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How to Transition an Office to Allow Remote Work Flexibility

For years, companies have been hesitant to allow their employees to work remotely. This is mostly due to the common misconception that when employees work from home, they are not as productive because there are so many distractions.

However, within the past couple of years, remote work has become increasingly popular, and today it’s the trending norm. In fact, nearly half the workforce comprises remote workers, at least part of the time.

If you are not allowing your employees to work remote at least part of the time, you might be missing out on a lot of great candidates. This may not be a shocking statistic to most people, but from a survey done by Buffer, 99% of respondents said they would like to work from home at least some of the time. Furthermore, respondents said they recommend jobs to others based on whether they can work remotely or not. People in the workforce know that there are jobs out there that will allow them to work from home part of the time, if not full-time, so this might be the deciding factor in whether your top candidates choose to work for you or another company.

Buffer found that the results from this study were so strong that we can expect this trend of remote work to stay. Interested in getting in on this trend? Here are some steps you can take to help you to transition.

Be up front about remote work policies

For the most part, remote work is new for everyone. It’s a new concept for most employers and most people have not had the opportunity to work from home. With this being said, remote work is what you make it. If you don’t have any policies in place, you might find that it becomes chaotic and unorganized. Here are some things to consider when setting your remote work policies:

· Availability: Will you require your team to work during a certain timeframe or are you flexible as long as the work is done?

· Tools: Do you have tools set in place for the team to work together and help make the transition as seamless as possible? If so, go over these with the team and how they are to be used.

· Work submission: How is the team going to submit their work? Is there a place where all work can be stored?

· Productivity: Identify how you are going to monitor your team’s productivity and discuss this with them.

Reconsider hiring policies

Remote work is great for most people; but if we are being honest, it’s not for everyone. Transitioning to a remote team means you have to be careful in evaluating your candidates for the job. A remote employee must be self-motivated, strong-willed, and an excellent communicator. When working from home, there are a few more distractions, which means you have to trust that your employees will be motivated enough to stick to the job even when exciting outside activities arise.

Be on the ball with project management

If you are not strict with organization, it’s easy for things to become chaotic, and for your team to fall behind. Many remote teams have found success with a cloud-based project management tool. These are easily accessible at any time by any employee. It also allows for you to set deadlines, create reminders and assign tasks. Some great project management tools to consider are Trello, ClickUp and Basecamp. You might also find that you will need to share documents with other team members, which is why it’s also helpful to use Google Drive and DropBox.

Have the necessary tools

Just like in an office setting where you would need meeting spaces, phones and printers, the same goes for remote work. Additionally, you may require more tools that will help to facilitate your work. You should have resources (other than email) in place to help facilitate internal communication as well. Slack is a popular tool used by many companies. You should also have a plan for how you are going to meet. If everyone is fully remote, it might be impossible to meet in-person, so you might want to consider online meeting. Zoom is another great resource where you can host meetings.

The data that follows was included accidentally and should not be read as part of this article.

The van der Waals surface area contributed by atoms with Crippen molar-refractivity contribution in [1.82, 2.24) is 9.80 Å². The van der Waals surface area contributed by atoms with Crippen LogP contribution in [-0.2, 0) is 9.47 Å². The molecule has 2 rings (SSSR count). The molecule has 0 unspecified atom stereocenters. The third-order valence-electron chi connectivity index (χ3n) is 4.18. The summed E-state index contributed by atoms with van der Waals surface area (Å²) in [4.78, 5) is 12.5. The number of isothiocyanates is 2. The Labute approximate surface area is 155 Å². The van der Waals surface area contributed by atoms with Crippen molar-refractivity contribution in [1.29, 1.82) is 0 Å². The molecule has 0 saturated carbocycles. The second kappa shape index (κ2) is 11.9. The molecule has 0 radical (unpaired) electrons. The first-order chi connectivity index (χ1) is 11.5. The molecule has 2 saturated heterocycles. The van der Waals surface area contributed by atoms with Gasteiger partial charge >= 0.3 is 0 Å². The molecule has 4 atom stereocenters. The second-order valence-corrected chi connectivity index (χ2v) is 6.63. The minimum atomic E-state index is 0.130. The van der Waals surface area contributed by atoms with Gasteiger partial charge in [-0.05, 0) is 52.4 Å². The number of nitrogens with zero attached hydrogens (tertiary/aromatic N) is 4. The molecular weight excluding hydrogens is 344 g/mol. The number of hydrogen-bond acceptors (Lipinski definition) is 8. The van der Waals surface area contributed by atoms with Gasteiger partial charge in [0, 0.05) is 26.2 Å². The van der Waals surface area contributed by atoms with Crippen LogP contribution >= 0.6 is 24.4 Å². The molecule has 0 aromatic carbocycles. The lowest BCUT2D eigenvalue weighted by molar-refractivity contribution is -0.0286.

Promote a good work culture

While remote job opportunities are important to employees today, so is a good company work culture. In Gallup’s 2017 State of the American Workplace Report, company culture ranked at the top of the list of reasons for why employees leave their jobs for other career opportunities. Here are some ideas to consider that will help to promote a good company culture.

Vacation time

Since employees work from home, it’s easy to forget that they need vacation time too. Remote workers actually take less days off and work longer hours. This is because if they are feeling under the weather, there is no need to stay home, because they are already there! Your remote team needs a break too. Don’t forget to reward them with vacation time.

Offer unique perks

Since your team is not in the office every day, it can be hard to reward them when they are doing a good job. Lifestyle Savings Accounts (LSAs) are a popular employee perk that companies have started to offer employees.

LSAs are an employer funded account that your employees can use to pay for anything that you feel will contribute to their happiness or productivity. Contributing to an employee’s LSA is great way to let them know that their hard work has not gone unnoticed, and that they are appreciated. Your employees will love this unique perk and the little reward they receive every time you feel they have earned it!

Within the next few years, you can expect remote work to become the norm. Considering transitioning to a remote team? With these few steps you will be well on your way to a successful, productive remote office! Want to learn more about how to make the transition easier? Contact Work2Live and our team would be glad to make the transition as seamless as possible through our lifestyle savings accounts.

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